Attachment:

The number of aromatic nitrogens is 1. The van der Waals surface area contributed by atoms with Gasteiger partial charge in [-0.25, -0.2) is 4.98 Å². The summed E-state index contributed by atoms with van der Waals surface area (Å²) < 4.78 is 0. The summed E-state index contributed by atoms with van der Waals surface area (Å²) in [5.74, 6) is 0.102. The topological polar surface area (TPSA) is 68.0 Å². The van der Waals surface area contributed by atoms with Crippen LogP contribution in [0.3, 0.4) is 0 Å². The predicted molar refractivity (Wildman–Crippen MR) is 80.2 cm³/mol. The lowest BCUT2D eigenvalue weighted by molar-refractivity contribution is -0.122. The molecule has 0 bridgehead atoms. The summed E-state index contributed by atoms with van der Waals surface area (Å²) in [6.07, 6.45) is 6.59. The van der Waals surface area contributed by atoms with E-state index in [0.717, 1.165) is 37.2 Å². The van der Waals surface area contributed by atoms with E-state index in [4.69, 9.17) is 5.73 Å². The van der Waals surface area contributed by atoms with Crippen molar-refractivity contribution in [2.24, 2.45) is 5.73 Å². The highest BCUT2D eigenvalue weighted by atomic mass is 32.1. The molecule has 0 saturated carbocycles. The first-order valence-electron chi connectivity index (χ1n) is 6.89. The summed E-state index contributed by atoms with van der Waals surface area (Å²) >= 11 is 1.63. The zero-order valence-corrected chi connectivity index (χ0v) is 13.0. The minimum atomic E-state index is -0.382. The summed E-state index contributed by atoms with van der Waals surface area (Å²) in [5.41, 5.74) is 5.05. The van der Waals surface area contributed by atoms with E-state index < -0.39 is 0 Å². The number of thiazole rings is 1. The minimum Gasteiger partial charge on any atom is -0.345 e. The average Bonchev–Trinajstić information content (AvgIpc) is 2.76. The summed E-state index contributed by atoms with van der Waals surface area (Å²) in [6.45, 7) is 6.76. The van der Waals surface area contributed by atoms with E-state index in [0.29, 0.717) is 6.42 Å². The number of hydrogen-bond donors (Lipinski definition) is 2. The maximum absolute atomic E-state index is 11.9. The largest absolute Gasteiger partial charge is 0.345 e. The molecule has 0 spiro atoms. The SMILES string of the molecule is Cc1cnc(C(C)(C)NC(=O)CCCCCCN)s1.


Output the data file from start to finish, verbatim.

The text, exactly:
The number of aromatic nitrogens is 1. The van der Waals surface area contributed by atoms with Gasteiger partial charge in [-0.25, -0.2) is 4.98 Å². The summed E-state index contributed by atoms with van der Waals surface area (Å²) < 4.78 is 0. The summed E-state index contributed by atoms with van der Waals surface area (Å²) in [5.74, 6) is 0.102. The topological polar surface area (TPSA) is 68.0 Å². The van der Waals surface area contributed by atoms with Crippen LogP contribution in [0.3, 0.4) is 0 Å². The predicted molar refractivity (Wildman–Crippen MR) is 80.2 cm³/mol. The lowest BCUT2D eigenvalue weighted by molar-refractivity contribution is -0.122. The molecule has 0 bridgehead atoms. The summed E-state index contributed by atoms with van der Waals surface area (Å²) in [6.07, 6.45) is 6.59. The van der Waals surface area contributed by atoms with E-state index in [0.717, 1.165) is 37.2 Å². The van der Waals surface area contributed by atoms with E-state index in [4.69, 9.17) is 5.73 Å². The van der Waals surface area contributed by atoms with Crippen molar-refractivity contribution in [2.24, 2.45) is 5.73 Å². The highest BCUT2D eigenvalue weighted by atomic mass is 32.1. The molecule has 0 saturated carbocycles. The first-order valence-electron chi connectivity index (χ1n) is 6.89. The summed E-state index contributed by atoms with van der Waals surface area (Å²) >= 11 is 1.63. The zero-order valence-corrected chi connectivity index (χ0v) is 13.0. The minimum atomic E-state index is -0.382. The summed E-state index contributed by atoms with van der Waals surface area (Å²) in [5.41, 5.74) is 5.05. The van der Waals surface area contributed by atoms with E-state index < -0.39 is 0 Å². The number of thiazole rings is 1. The minimum Gasteiger partial charge on any atom is -0.345 e. The average Bonchev–Trinajstić information content (AvgIpc) is 2.76. The summed E-state index contributed by atoms with van der Waals surface area (Å²) in [6.45, 7) is 6.76. The van der Waals surface area contributed by atoms with E-state index in [0.29, 0.717) is 6.42 Å². The number of hydrogen-bond donors (Lipinski definition) is 2. The maximum absolute atomic E-state index is 11.9. The largest absolute Gasteiger partial charge is 0.345 e. The molecule has 0 spiro atoms. The SMILES string of the molecule is Cc1cnc(C(C)(C)NC(=O)CCCCCCN)s1.